HowardDeeversYou passed your check ride! Now what?

Howard Deevers

It takes a lot of training and work to pass a check ride. Reading all of those regulations, training, getting a sign off for the check ride, takes a lot of time. Now that you have passed that check ride, what do you do?
Well, fly, of course. We all want to do that and we all expect that the new certificate in your pocket will get put to good use. So, do go out and fly.

But don’t quit training. You have heard the expression: “this is only a license to learn” I’m sure. And, it should be that. Another expression is: “a good pilot is always training.”
The problem is that not enough pilots will follow that advice. They get their private pilot's certificate, and we never see them again. We don’t see them at safety seminars, and they never see another instructor again until their Flight Review is due in 24 months.

That may satisfy the minimum legal requirements, but it doesn’t say much for that pilot that doesn’t really think that he, or she, has a “license to learn.”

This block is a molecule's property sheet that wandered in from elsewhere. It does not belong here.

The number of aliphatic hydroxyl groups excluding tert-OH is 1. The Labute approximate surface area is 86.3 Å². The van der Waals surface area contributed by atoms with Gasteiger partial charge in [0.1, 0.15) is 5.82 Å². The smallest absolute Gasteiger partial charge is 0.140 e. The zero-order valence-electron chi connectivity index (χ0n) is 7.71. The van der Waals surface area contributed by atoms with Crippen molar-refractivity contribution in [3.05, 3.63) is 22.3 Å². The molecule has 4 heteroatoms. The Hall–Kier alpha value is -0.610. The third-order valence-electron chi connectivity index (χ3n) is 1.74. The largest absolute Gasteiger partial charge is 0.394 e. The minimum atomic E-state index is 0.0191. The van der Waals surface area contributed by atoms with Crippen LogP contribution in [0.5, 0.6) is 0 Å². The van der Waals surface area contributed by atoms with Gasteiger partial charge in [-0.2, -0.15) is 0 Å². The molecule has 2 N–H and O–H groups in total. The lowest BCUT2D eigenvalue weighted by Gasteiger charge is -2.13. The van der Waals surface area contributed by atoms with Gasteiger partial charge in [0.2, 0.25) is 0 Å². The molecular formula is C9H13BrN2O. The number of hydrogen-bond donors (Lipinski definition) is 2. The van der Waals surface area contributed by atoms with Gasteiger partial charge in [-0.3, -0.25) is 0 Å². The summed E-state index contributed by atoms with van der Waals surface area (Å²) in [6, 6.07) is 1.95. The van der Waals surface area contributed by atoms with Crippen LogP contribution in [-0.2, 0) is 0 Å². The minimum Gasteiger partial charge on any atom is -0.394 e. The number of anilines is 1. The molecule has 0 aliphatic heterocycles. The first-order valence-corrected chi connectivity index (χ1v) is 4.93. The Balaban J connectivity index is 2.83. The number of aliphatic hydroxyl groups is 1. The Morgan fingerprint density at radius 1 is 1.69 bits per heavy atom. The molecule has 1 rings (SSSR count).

The airlines bring their pilots in for recurrent training every six months. We may not all be airline pilots, but it sure is a good example to follow. If all private pilots were to go back to their CFI every six months and get just one phase of the “WINGS” it would make a great difference in safety all over the country. And, that phase of the WINGS counts as a flight review, and resets the clock for your next flight review. Do that every six months and you will be a better pilot, a safer pilot, and living up to those two slogans above.
There are a lot of on line courses available through, and the AOPA. I get a “Pilots Tip of the Week” in email form every week. Check on line at Pilot Workshops. You can’t go wrong.

The ARIZONA PILOTS ASSOCIATION and the FAASteam have some program going on somewhere in Arizona every month. It should not be hard to find an interesting and educational seminar somewhere close to you.

Fred Gibbs started the “Bring Your Wingman” program a couple of years ago. So, don’t come alone; bring your flying buddy, or look for someone else to bring to a seminar. You will be a better pilot.



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